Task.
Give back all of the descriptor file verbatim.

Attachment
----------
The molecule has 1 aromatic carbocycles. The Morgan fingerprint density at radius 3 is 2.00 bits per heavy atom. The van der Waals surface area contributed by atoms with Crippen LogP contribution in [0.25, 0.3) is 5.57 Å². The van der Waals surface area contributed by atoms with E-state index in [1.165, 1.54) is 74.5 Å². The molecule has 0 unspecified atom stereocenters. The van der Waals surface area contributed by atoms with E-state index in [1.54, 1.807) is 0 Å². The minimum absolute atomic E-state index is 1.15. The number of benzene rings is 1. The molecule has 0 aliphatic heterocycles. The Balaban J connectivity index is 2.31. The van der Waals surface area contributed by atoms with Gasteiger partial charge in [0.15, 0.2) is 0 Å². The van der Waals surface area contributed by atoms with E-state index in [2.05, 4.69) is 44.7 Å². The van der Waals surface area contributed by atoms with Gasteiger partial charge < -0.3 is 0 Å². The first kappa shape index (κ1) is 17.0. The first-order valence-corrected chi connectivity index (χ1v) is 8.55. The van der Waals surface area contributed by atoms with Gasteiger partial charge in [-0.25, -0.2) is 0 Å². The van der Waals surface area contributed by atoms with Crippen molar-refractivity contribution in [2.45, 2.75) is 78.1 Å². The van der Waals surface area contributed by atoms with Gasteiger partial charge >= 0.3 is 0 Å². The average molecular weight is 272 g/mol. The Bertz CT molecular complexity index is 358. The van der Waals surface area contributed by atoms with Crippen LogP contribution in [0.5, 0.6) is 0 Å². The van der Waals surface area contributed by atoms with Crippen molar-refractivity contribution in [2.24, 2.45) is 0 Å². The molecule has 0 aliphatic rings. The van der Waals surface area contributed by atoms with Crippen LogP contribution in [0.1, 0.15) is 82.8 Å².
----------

The molecule has 1 aromatic carbocycles. The Morgan fingerprint density at radius 3 is 2.00 bits per heavy atom. The van der Waals surface area contributed by atoms with Crippen LogP contribution in [0.25, 0.3) is 5.57 Å². The van der Waals surface area contributed by atoms with E-state index in [1.165, 1.54) is 74.5 Å². The molecule has 0 unspecified atom stereocenters. The van der Waals surface area contributed by atoms with E-state index in [1.54, 1.807) is 0 Å². The minimum absolute atomic E-state index is 1.15. The number of benzene rings is 1. The molecule has 0 aliphatic heterocycles. The Balaban J connectivity index is 2.31. The van der Waals surface area contributed by atoms with Gasteiger partial charge in [0.15, 0.2) is 0 Å². The van der Waals surface area contributed by atoms with E-state index in [2.05, 4.69) is 44.7 Å². The van der Waals surface area contributed by atoms with Gasteiger partial charge < -0.3 is 0 Å². The first kappa shape index (κ1) is 17.0. The first-order valence-corrected chi connectivity index (χ1v) is 8.55. The van der Waals surface area contributed by atoms with Gasteiger partial charge in [-0.25, -0.2) is 0 Å². The van der Waals surface area contributed by atoms with Crippen molar-refractivity contribution in [2.45, 2.75) is 78.1 Å². The van der Waals surface area contributed by atoms with Gasteiger partial charge >= 0.3 is 0 Å². The average molecular weight is 272 g/mol. The Bertz CT molecular complexity index is 358. The van der Waals surface area contributed by atoms with Crippen LogP contribution in [0.5, 0.6) is 0 Å². The van der Waals surface area contributed by atoms with Crippen molar-refractivity contribution in [2.24, 2.45) is 0 Å². The molecule has 0 aliphatic rings. The van der Waals surface area contributed by atoms with Crippen LogP contribution in [0.1, 0.15) is 82.8 Å².